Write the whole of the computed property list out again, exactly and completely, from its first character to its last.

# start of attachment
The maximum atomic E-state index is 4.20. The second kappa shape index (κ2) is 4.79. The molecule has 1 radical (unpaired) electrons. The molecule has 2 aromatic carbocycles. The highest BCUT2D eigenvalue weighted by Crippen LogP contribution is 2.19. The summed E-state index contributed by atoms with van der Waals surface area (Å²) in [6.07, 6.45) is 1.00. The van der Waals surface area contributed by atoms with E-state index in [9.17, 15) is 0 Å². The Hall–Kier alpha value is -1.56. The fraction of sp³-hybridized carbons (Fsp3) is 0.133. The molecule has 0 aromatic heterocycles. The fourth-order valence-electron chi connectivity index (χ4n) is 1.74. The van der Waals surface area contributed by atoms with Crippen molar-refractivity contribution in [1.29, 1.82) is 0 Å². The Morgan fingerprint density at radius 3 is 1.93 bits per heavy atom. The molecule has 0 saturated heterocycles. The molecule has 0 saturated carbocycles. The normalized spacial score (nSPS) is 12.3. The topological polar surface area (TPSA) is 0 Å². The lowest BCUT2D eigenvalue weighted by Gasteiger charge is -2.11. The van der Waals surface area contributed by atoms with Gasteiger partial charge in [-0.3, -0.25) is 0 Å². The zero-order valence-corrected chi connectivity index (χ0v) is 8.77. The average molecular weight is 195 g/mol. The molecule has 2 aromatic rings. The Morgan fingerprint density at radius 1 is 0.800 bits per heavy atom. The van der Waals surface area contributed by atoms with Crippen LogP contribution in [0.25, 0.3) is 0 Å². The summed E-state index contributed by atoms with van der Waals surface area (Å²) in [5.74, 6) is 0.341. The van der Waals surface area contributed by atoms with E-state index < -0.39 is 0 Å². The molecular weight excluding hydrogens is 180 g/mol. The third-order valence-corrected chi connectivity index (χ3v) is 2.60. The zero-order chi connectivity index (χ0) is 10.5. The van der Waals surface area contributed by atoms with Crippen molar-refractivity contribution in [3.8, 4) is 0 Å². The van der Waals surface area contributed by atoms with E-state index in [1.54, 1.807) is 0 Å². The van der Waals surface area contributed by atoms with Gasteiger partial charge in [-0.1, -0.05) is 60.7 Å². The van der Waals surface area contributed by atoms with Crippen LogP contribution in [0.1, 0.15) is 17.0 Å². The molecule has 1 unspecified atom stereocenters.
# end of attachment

The maximum atomic E-state index is 4.20. The second kappa shape index (κ2) is 4.79. The molecule has 1 radical (unpaired) electrons. The molecule has 2 aromatic carbocycles. The highest BCUT2D eigenvalue weighted by Crippen LogP contribution is 2.19. The summed E-state index contributed by atoms with van der Waals surface area (Å²) in [6.07, 6.45) is 1.00. The van der Waals surface area contributed by atoms with E-state index in [9.17, 15) is 0 Å². The Hall–Kier alpha value is -1.56. The fraction of sp³-hybridized carbons (Fsp3) is 0.133. The molecule has 0 aromatic heterocycles. The fourth-order valence-electron chi connectivity index (χ4n) is 1.74. The van der Waals surface area contributed by atoms with Crippen molar-refractivity contribution in [1.29, 1.82) is 0 Å². The Morgan fingerprint density at radius 3 is 1.93 bits per heavy atom. The molecule has 0 saturated heterocycles. The molecule has 0 saturated carbocycles. The normalized spacial score (nSPS) is 12.3. The topological polar surface area (TPSA) is 0 Å². The lowest BCUT2D eigenvalue weighted by Gasteiger charge is -2.11. The van der Waals surface area contributed by atoms with Gasteiger partial charge in [-0.3, -0.25) is 0 Å². The zero-order valence-corrected chi connectivity index (χ0v) is 8.77. The average molecular weight is 195 g/mol. The molecule has 2 aromatic rings. The Morgan fingerprint density at radius 1 is 0.800 bits per heavy atom. The van der Waals surface area contributed by atoms with Crippen LogP contribution in [0.25, 0.3) is 0 Å². The summed E-state index contributed by atoms with van der Waals surface area (Å²) in [5.74, 6) is 0.341. The van der Waals surface area contributed by atoms with E-state index < -0.39 is 0 Å². The molecular weight excluding hydrogens is 180 g/mol. The third-order valence-corrected chi connectivity index (χ3v) is 2.60. The zero-order chi connectivity index (χ0) is 10.5. The van der Waals surface area contributed by atoms with Crippen molar-refractivity contribution in [3.8, 4) is 0 Å². The van der Waals surface area contributed by atoms with E-state index in [1.54, 1.807) is 0 Å². The van der Waals surface area contributed by atoms with Gasteiger partial charge in [-0.1, -0.05) is 60.7 Å². The van der Waals surface area contributed by atoms with Crippen LogP contribution in [0.1, 0.15) is 17.0 Å². The molecule has 1 unspecified atom stereocenters.